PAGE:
By Andrew Bushe
DUBLIN — The Irish general election is expected to be delayed until the third week in May as the government tries to distance itself from the fallout from the unexpected resignation of Progressive Democrat Minister Bobby Molloy.
Molloy resigned last Wednesday, April 10, after it was disclosed that he had approached a judge presiding over the trial of a man subsequently convicted of raping his own daughter.
Subsequent revelations about Molloy’s persistent representations on behalf of the sister of the man, who received an 11-year jail sentence for raping and sodomizing his daughter from the time she was 8 until she was 18, have drawn Justice Minister John O’Donoghue into the controversy.
With the Catholic Church already reeling from criticism over its handling of pedophile priests, the row is a serious and embarrassing blow to the Fianna Fail-led coalition government.
The PDs have been devastated by the loss of Molloy, a so-called “super junior” minister at environment who was allowed sit at the cabinet with senior ministers but not vote.
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A founder member of the PDs, the party’s only TD in the West, and a key coalition broker in the past, Molloy had been a stalwart of the party.
Tanaiste Mary Harney has denied the outlook for the party is bleak as a result of the the controversy. On the day Justice Phillip O’Sullivan described as “totally improper” what appeared to have been just one contact from a Molloy aide, apparently to check that a letter from a constituent had been delivered, Harney wrote in the Irish Times about her concerns over growing political cynicism and the need for high standards in public office.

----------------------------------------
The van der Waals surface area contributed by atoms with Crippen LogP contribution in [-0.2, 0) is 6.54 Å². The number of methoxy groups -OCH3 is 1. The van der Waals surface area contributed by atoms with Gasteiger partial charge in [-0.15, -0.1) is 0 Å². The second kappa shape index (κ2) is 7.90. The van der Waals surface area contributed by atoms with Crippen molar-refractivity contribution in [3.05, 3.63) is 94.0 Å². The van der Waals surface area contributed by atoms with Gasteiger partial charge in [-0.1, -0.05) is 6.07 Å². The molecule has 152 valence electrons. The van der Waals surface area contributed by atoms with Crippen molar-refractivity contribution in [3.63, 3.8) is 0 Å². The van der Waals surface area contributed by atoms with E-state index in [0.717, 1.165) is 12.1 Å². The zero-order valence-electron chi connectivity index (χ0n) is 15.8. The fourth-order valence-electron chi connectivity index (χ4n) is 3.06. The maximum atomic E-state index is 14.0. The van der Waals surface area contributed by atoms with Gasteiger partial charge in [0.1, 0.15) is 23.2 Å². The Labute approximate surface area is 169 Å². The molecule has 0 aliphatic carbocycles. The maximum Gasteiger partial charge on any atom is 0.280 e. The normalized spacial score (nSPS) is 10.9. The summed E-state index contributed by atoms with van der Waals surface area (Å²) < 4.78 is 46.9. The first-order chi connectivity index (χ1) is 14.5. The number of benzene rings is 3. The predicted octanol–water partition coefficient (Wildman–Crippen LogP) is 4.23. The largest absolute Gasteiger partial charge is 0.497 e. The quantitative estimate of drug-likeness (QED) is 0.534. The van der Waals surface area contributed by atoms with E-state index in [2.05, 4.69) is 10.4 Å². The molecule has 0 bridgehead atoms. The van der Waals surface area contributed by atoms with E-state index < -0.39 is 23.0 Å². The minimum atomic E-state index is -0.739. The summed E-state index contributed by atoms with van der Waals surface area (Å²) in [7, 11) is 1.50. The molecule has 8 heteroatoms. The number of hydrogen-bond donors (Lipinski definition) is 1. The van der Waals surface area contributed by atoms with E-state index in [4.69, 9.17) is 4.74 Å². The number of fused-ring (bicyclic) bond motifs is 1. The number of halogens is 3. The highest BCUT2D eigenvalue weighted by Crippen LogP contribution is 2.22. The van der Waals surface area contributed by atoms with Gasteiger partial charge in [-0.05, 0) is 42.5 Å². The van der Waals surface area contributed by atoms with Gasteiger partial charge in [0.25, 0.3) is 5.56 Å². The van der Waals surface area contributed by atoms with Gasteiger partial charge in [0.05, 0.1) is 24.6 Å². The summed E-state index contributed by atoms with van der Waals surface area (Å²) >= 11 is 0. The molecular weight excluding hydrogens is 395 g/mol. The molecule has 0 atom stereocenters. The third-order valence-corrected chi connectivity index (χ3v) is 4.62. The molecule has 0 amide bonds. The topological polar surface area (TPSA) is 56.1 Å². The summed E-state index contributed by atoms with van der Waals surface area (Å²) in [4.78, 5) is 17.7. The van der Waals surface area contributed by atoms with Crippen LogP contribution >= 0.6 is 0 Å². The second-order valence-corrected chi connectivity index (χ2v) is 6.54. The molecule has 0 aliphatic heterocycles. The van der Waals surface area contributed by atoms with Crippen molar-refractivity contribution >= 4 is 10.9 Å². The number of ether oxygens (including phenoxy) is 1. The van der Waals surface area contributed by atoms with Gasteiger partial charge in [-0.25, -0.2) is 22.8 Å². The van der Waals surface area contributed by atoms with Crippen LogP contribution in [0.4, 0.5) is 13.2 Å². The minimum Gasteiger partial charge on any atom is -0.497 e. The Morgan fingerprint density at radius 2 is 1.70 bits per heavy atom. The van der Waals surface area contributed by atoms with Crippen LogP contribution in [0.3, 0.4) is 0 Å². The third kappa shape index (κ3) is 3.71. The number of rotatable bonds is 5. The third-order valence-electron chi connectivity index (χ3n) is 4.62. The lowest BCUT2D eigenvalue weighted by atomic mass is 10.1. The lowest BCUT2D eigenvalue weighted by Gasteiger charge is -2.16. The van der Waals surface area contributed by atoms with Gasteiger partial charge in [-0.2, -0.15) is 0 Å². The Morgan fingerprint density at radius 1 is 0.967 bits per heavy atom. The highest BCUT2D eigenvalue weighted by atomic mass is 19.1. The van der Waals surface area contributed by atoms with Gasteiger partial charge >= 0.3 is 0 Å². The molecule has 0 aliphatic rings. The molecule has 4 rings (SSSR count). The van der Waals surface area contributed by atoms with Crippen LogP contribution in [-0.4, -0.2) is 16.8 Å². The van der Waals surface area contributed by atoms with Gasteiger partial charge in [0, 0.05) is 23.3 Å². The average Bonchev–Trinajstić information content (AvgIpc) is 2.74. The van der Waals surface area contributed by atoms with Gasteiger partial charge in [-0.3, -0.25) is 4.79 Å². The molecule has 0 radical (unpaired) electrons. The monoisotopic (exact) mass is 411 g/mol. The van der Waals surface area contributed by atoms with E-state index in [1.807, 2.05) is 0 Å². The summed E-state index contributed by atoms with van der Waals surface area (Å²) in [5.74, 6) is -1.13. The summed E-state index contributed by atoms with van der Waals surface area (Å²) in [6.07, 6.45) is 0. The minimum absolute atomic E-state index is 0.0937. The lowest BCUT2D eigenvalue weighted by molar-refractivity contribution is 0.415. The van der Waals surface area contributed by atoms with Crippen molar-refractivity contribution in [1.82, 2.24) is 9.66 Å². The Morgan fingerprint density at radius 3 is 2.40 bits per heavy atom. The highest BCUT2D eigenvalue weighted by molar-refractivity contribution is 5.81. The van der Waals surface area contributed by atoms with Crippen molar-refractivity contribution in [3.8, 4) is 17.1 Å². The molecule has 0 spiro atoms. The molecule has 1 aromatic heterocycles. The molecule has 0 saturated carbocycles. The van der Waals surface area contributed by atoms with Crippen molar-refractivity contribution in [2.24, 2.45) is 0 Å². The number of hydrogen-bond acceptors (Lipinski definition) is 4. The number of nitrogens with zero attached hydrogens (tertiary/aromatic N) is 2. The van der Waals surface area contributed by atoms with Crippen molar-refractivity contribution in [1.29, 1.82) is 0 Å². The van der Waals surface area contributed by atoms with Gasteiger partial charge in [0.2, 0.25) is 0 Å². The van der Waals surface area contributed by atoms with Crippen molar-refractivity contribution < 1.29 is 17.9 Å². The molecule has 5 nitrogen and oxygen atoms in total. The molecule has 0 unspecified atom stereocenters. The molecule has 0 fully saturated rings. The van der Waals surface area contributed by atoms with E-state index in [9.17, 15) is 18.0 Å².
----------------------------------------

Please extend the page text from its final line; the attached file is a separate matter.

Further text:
Molloy, supported by both the taoiseach and tanaiste, initially said it was not a resigning matter.
The phone call from his staffer had been answered by the judge and he accepted that any enquiry should have gone to a court official.
“At no stage was I or my official motivated by an intention to influence the judge,” he said last Tuesday, April 9. “I full accepted that this unfortunate sequence of events should never have happened.”
But the next day, Molloy quit in a breakfast statement.
Then the judge reconvened his court to reveal there had been another contact by a Department of Justice official who had sought his home number.
The political storm worsened as the now 23-year-old rape victim went public to express her astonishment at Molloy’s involvement and O’Donoghue released 15 letters between him and Molloy concerning representations.
They dated back over a year and showed Molloy had passed on inquiries on behalf of his constituent both before and after the rapist’s conviction.
Molloy denied he had made any suggestion or request that the man should be released pending trial. But the queries he passed on from his constituent did ask why the man had been imprisoned before his sentence had been passed and if he could be released pending an appeal.
Despite attacks on O’Donoghue by the opposition, the letters show that on three occasions he had pointed out to Molloy the long-standing principle that the courts are independent and he was precluded from directing, commenting or intervening in any way.
Molloy will now not run in the general election in his Galway West constituency, where he has been a TD since 1965. He first became a minister in 1967.
He was first elected to the Dail as a member of Fianna Fail but defected to join the PD’s when the party was founded in 1986.
As former party leader Desmond O’Malley is also bowing out, only two of the four TDs will be running in next month’s general election.
Dublin South TD Liz O’Donnell, a junior minister in foreign affairs, has replaced Molloy as the “super junior” minister.